Also, encourage breastfeeding, as breastfeeding in itself causes the body to produce oxytocin, which helps stop bleeding through the contracting of the uterus. It is normal for her to feel weak contractions during breastfeeding in the first couple of weeks postpartum. Additionally, the first milk produced (colostrum) is a thick and yellow milk produced in the first three days postpartum, made specifically to nourish and build the newborn’s immune system. This milk is vital for a healthy start to life, especially in a survival situation.

The Placenta

Additionally, do not dispose of the placenta. The placenta is loaded with millions of stem cells, iron, and healing nutrients that are vital to postpartum healing and, through anecdotal evidence, can even promote a better milk supply, reduce bleeding, and reduce the risk of postpartum depression. Almost every land mammal consumes the placenta after birth, which tells us there is something important within the biochemistry of consuming it. While this may seem “gross” or taboo, more and more modern women are choosing to consume their own placenta through placenta encapsulation or other method of consumption. There are many ways that women today are consuming their placentas post-birth, and I’d encourage you to do a little digging, as this organ may be exactly what is needed for healing in a survival situation.


I have been a doula for several years now and have witnessed nearly 50 births, all of which were incredibly psychological and even spiritual. The homes and birth suites all exuded some type of social atmosphere, often times directly related to the attitude of the birth team and care providers. I have witnessed labor completely halt due to fear, and I’ve seen a woman dilate from 3cm to 10cm in 30 minutes because her husband expressed invaluable encouragement, thankfulness, and love during a difficult contraction. As humans, we thrive off encouragement and appreciation. I believe women can do absolutely anything if they feel fully supported by those they love.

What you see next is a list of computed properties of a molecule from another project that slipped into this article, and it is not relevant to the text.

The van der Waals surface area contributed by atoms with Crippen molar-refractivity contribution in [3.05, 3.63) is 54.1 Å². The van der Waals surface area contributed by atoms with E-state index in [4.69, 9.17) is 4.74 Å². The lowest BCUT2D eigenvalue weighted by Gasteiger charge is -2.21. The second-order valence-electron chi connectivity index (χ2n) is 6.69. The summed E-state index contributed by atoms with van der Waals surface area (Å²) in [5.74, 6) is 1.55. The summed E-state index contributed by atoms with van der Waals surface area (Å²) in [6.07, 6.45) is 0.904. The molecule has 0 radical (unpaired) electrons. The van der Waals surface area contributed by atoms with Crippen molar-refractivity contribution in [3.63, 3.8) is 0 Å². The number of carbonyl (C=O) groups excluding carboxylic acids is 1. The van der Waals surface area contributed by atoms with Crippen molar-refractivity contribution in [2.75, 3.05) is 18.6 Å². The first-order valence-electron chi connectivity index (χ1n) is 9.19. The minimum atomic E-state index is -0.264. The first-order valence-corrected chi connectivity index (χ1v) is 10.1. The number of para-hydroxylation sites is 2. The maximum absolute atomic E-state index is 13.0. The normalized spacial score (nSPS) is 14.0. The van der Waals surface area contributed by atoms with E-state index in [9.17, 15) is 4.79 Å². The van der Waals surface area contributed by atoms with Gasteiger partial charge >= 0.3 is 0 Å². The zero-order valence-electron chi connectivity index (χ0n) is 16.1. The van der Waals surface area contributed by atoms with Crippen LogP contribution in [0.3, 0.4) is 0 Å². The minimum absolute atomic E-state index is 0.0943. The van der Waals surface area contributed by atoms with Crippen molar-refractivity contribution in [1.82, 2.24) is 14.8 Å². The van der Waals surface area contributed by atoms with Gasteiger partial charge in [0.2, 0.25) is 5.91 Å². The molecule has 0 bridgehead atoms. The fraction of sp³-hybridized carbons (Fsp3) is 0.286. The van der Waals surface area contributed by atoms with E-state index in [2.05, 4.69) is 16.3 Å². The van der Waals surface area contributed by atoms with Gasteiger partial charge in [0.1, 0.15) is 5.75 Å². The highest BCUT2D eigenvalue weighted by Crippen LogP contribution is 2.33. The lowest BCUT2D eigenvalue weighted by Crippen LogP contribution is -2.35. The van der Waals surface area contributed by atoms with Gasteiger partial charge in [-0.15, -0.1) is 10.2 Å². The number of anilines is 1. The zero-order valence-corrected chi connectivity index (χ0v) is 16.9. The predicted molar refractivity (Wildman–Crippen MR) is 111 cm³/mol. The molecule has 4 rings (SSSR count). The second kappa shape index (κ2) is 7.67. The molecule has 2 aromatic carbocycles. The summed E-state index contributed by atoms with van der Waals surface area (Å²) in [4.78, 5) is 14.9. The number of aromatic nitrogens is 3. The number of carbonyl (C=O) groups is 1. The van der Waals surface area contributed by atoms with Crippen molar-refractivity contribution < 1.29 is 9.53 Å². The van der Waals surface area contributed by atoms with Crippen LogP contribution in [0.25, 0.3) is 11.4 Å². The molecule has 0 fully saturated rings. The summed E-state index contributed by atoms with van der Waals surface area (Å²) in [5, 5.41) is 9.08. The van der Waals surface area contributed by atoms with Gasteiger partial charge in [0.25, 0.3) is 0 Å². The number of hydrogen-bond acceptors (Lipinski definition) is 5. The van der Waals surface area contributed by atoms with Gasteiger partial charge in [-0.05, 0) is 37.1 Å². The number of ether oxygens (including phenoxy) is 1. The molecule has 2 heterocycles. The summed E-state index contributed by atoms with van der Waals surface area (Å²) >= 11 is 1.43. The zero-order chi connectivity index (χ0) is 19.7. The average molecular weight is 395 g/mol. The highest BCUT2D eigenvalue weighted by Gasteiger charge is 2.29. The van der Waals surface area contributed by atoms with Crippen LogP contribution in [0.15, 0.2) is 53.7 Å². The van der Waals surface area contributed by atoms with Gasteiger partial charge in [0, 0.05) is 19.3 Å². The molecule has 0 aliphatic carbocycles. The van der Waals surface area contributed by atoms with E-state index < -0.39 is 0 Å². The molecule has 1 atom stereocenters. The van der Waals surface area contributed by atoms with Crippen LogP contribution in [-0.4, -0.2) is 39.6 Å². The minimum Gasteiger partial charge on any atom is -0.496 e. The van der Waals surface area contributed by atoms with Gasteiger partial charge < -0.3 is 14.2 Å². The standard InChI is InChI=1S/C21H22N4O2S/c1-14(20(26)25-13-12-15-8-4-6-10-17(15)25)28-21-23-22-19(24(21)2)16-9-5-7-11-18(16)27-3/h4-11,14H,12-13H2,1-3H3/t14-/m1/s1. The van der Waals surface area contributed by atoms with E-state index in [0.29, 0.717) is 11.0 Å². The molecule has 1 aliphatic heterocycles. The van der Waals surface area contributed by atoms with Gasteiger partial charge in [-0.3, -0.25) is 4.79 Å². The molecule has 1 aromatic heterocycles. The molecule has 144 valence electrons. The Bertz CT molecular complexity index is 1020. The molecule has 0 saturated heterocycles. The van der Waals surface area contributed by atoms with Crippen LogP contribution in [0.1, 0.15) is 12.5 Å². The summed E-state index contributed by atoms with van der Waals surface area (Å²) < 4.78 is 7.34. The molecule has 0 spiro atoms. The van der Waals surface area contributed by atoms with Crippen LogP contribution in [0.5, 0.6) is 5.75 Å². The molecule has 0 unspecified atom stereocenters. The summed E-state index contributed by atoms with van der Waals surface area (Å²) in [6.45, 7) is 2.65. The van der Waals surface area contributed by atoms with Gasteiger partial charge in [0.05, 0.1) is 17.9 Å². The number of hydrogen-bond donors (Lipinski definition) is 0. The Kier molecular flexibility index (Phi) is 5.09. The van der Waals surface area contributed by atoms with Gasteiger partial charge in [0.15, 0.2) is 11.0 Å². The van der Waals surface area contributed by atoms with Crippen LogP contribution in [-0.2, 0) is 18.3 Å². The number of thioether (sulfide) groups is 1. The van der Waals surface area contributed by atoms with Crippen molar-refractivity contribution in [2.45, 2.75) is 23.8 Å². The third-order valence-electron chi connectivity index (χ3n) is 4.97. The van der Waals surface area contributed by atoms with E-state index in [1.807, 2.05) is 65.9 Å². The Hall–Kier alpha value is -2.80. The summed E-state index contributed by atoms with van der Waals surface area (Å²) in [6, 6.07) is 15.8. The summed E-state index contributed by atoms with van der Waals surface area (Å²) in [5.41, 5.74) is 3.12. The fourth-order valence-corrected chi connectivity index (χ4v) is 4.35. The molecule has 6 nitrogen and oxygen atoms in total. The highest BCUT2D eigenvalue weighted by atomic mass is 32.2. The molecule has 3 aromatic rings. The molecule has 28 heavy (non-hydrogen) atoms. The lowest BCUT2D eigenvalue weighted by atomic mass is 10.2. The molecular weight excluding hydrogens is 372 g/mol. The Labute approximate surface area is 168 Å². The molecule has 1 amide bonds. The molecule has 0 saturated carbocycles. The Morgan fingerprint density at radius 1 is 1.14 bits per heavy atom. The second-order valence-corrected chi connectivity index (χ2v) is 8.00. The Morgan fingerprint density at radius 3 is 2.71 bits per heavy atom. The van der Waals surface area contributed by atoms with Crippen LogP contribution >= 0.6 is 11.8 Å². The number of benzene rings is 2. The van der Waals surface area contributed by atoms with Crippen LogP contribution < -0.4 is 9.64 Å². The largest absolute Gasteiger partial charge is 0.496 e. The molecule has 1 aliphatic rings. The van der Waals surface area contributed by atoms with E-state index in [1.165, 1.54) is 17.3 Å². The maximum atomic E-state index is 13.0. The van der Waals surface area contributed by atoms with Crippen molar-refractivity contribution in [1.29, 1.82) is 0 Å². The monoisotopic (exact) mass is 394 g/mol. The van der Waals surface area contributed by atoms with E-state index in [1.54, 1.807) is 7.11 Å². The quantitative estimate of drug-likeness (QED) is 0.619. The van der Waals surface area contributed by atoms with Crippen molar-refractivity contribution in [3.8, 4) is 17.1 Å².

Similar to a SHTF situation, each of my clients prepared for months for their personal birth Armageddon; they took child birth education courses, nutrition classes, hired doulas and maternity consultants, exercised, prepared a nursery, chose a place to birth, and created a birth plan. As preppers, we need to make these same preparations for the women that we love. It is very easy to focus on “the necessities” for survival. However, I’d encourage you to add Birth Prep to your necessities list.


All photos were taken by Ashlie Moon of Mama Bear Upstate Birth in Greenville, South Carolina. All photos are used with permission from Ashlie Moon and the persons in the photos. Photos may not be copied, altered, edited, cropped, or sold.

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  1. A.E., thank you for this reminder about such an important and precious topic. Bringing a new life into this world is a sacred event, and it would be wise for all of us to at least understand the basics of the human birth process. I’ve read Spiritual Midwifery and in my opinion, every prepper needs the knowledge in that book, although some may find it uncomfortable to read about some of the hippy lifestyle described. Ina May Gaskin has performed an inestimable service to humanity in providing a link to ancient midwife knowledge lost due to the advent of hospital births, anesthesia, and our modern urge to hurry up and DO SOMETHING. Their communal lifestyle did not allow for the expense of hospital births, so they were thrown back on their own resources, and had to learn to midwife their own community’s births.